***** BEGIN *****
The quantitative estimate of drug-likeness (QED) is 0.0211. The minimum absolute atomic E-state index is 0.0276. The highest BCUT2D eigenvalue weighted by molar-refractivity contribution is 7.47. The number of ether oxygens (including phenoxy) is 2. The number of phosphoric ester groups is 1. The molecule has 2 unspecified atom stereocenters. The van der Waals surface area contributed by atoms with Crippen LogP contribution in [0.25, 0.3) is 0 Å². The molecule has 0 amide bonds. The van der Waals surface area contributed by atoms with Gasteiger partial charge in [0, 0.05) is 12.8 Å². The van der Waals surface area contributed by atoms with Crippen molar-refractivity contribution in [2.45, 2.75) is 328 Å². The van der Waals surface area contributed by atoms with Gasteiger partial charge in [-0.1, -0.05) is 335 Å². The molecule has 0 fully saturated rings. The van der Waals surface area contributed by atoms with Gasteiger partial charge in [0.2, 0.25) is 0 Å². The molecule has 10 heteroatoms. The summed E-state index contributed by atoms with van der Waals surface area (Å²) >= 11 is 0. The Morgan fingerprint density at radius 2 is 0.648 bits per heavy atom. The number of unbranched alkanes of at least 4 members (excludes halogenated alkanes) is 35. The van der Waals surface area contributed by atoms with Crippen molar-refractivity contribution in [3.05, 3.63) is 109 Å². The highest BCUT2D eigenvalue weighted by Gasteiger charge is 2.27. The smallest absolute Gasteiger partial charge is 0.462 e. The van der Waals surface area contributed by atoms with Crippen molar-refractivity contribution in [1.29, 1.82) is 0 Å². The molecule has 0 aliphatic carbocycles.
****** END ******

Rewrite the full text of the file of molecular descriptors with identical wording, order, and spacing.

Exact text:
The quantitative estimate of drug-likeness (QED) is 0.0211. The minimum absolute atomic E-state index is 0.0276. The highest BCUT2D eigenvalue weighted by molar-refractivity contribution is 7.47. The number of ether oxygens (including phenoxy) is 2. The number of phosphoric ester groups is 1. The molecule has 2 unspecified atom stereocenters. The van der Waals surface area contributed by atoms with Crippen LogP contribution in [0.25, 0.3) is 0 Å². The molecule has 0 amide bonds. The van der Waals surface area contributed by atoms with Gasteiger partial charge in [0, 0.05) is 12.8 Å². The van der Waals surface area contributed by atoms with Crippen molar-refractivity contribution in [2.45, 2.75) is 328 Å². The van der Waals surface area contributed by atoms with Gasteiger partial charge in [-0.1, -0.05) is 335 Å². The molecule has 0 fully saturated rings. The van der Waals surface area contributed by atoms with Gasteiger partial charge in [0.2, 0.25) is 0 Å². The molecule has 10 heteroatoms. The summed E-state index contributed by atoms with van der Waals surface area (Å²) >= 11 is 0. The Morgan fingerprint density at radius 2 is 0.648 bits per heavy atom. The number of unbranched alkanes of at least 4 members (excludes halogenated alkanes) is 35. The van der Waals surface area contributed by atoms with Crippen molar-refractivity contribution in [3.05, 3.63) is 109 Å². The highest BCUT2D eigenvalue weighted by Gasteiger charge is 2.27. The smallest absolute Gasteiger partial charge is 0.462 e. The van der Waals surface area contributed by atoms with Crippen molar-refractivity contribution in [1.29, 1.82) is 0 Å². The molecule has 0 aliphatic carbocycles.